From One Addiction To Another
Since childhood, one thing that has always given me comfort and solace is food. A great meal can conjure up the feelings of love and warmth that my mother gave me with her home-cooked meals. A full belly can make the emptiness and loneliness inside disappear for an instant. When I got clean, and drugs were no longer an option for dealing with my problems, food became an easy solution. Just as I loved the nod from a good shot in the arm, I love the buzz from eating a savory meal. There is something so sensual about how food makes me feel. It transports me to a place of joy and satisfaction.
As I continued on my journey of sobriety, my relationship with food morphed into an unhealthy one. My addictive behavior transferred to how I ate. Binge eating become more frequent but it was embarrassing so I started to hide it. Ordering two entrees at dinner with friends would elicit strange reactions so I’d eat normally with them and get fast food by myself on the way home. My mind started to become increasingly preoccupied with what I was going to eat for the next meal and I began making deals with myself about food: justifying binges by promising a juice fast in the near future.
Food wasn’t the only vice I turned to when I got sober. Things like sex, love, validation, and shopping are all quick fixes. When I’m feeling empty or down, my mind can easily justify using any one of these superficial remedies to feel better. But my relationship with the things that make me happy is always challenging. It’s a fine line to walk, because I always crave more.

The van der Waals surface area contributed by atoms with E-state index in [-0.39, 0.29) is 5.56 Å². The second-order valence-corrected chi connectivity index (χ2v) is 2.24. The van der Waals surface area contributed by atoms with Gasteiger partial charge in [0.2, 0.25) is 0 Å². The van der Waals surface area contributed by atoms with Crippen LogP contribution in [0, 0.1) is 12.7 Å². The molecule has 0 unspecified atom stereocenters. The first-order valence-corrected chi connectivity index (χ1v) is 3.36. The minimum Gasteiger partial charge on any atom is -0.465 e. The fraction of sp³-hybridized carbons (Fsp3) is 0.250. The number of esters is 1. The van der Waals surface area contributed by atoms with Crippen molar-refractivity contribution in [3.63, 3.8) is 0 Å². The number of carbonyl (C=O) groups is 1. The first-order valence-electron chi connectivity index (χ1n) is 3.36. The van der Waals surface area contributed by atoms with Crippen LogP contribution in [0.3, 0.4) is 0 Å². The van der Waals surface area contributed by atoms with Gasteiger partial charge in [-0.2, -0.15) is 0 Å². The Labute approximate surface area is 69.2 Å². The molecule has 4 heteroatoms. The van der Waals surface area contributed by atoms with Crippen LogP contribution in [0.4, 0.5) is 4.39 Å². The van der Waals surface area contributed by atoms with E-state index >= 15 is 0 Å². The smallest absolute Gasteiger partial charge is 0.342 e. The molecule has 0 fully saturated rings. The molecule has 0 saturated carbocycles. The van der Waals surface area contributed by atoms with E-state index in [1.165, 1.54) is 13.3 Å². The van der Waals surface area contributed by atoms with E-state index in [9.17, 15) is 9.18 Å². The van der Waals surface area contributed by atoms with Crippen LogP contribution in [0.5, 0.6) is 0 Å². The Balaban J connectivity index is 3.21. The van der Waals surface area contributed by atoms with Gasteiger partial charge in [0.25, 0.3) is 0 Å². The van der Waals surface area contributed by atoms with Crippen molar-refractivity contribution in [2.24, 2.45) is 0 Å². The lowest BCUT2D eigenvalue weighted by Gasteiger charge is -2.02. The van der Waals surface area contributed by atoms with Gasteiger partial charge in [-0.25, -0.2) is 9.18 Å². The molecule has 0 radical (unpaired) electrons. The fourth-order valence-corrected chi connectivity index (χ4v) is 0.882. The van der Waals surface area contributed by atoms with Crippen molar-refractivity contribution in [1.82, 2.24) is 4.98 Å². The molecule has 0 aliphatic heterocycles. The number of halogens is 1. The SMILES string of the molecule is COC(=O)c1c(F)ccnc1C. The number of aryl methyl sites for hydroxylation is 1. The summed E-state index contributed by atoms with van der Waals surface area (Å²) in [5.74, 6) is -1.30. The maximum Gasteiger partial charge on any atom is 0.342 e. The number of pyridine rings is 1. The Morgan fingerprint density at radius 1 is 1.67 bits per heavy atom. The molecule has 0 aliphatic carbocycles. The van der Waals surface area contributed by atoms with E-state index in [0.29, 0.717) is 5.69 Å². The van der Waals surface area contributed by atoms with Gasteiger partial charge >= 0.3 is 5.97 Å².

Unfortunately, chasing good feelings isn’t sustainable, because at the core lies the fear that I’m not enough, that I’m not loved, and that something is wrong with me. And none of these fears are addressed when I overeat, have a night of passionate sex with a new partner, or buy the latest Smartphone. As soon as the food is eaten, my bed is empty, or my toys lose their cool, my mind tumbles down a whirlwind path of negative self-talk and I feel like the biggest piece of shit to ever walk this planet. Amidst this diseased thinking, I refute my own reality. I went to a gifted school as a child, but I believe I’m stupid. I have people that love me, but I believe I’m alone. I have money in the bank and a successful career, but I believe I’m a failure. And while it’s not true, I believe that I’m fat and ugly.
Unfortunately, chasing good feelings isn’t sustainable, because at the core lies the fear that I’m not enough, that I’m not loved, and that something is wrong with me.
I can talk myself into a reality of my own making where I’m worthless, and this is the crux of my problem. Food, sex, and shopping are temporary and superficial “fixes,” and eventually I had to find something in my recovery that would give me true harmony and peace.
To read about how, despite resistance, Baskauskas discovered the transformative power of yoga and the ways in which it allows him to practice and grow self-love, read his entire essay in Yoga & Body Image: 25 Personal Stories About Beauty, Bravery + Loving Your Body.